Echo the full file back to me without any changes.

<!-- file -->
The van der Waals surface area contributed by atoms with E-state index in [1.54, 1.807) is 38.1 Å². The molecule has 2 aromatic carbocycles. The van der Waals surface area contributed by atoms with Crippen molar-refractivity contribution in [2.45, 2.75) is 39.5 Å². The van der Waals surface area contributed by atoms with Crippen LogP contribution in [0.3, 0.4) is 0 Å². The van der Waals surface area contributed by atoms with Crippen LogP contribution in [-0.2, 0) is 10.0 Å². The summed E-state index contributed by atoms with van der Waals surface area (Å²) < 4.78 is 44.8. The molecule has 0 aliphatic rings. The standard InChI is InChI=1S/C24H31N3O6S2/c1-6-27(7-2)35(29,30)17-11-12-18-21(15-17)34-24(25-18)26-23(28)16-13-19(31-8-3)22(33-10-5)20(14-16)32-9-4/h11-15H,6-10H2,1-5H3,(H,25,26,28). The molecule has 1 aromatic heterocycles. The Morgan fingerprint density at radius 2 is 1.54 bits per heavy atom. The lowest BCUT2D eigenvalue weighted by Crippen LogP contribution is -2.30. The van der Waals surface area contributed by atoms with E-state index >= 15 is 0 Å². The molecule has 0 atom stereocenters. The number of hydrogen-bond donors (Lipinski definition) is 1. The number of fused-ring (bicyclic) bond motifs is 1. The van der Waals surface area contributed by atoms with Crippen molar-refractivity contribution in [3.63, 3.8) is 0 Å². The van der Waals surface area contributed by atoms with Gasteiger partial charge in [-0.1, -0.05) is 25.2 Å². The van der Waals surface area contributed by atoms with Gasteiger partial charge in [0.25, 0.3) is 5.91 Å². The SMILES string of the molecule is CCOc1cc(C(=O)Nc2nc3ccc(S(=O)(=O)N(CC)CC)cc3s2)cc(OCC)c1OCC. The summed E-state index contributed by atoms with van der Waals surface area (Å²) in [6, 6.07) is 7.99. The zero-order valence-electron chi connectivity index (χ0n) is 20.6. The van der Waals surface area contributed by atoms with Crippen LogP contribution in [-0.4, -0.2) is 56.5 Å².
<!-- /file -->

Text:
The van der Waals surface area contributed by atoms with E-state index in [1.54, 1.807) is 38.1 Å². The molecule has 2 aromatic carbocycles. The van der Waals surface area contributed by atoms with Crippen molar-refractivity contribution in [2.45, 2.75) is 39.5 Å². The van der Waals surface area contributed by atoms with Crippen LogP contribution in [0.3, 0.4) is 0 Å². The van der Waals surface area contributed by atoms with Crippen LogP contribution in [-0.2, 0) is 10.0 Å². The summed E-state index contributed by atoms with van der Waals surface area (Å²) < 4.78 is 44.8. The molecule has 0 aliphatic rings. The standard InChI is InChI=1S/C24H31N3O6S2/c1-6-27(7-2)35(29,30)17-11-12-18-21(15-17)34-24(25-18)26-23(28)16-13-19(31-8-3)22(33-10-5)20(14-16)32-9-4/h11-15H,6-10H2,1-5H3,(H,25,26,28). The molecule has 1 aromatic heterocycles. The Morgan fingerprint density at radius 2 is 1.54 bits per heavy atom. The lowest BCUT2D eigenvalue weighted by Crippen LogP contribution is -2.30. The van der Waals surface area contributed by atoms with E-state index >= 15 is 0 Å². The molecule has 0 atom stereocenters. The number of hydrogen-bond donors (Lipinski definition) is 1. The number of fused-ring (bicyclic) bond motifs is 1. The van der Waals surface area contributed by atoms with Crippen molar-refractivity contribution in [3.63, 3.8) is 0 Å². The van der Waals surface area contributed by atoms with Gasteiger partial charge in [-0.1, -0.05) is 25.2 Å². The van der Waals surface area contributed by atoms with Gasteiger partial charge in [0.25, 0.3) is 5.91 Å². The SMILES string of the molecule is CCOc1cc(C(=O)Nc2nc3ccc(S(=O)(=O)N(CC)CC)cc3s2)cc(OCC)c1OCC. The summed E-state index contributed by atoms with van der Waals surface area (Å²) in [6, 6.07) is 7.99. The zero-order valence-electron chi connectivity index (χ0n) is 20.6. The van der Waals surface area contributed by atoms with Crippen LogP contribution in [-0.4, -0.2) is 56.5 Å².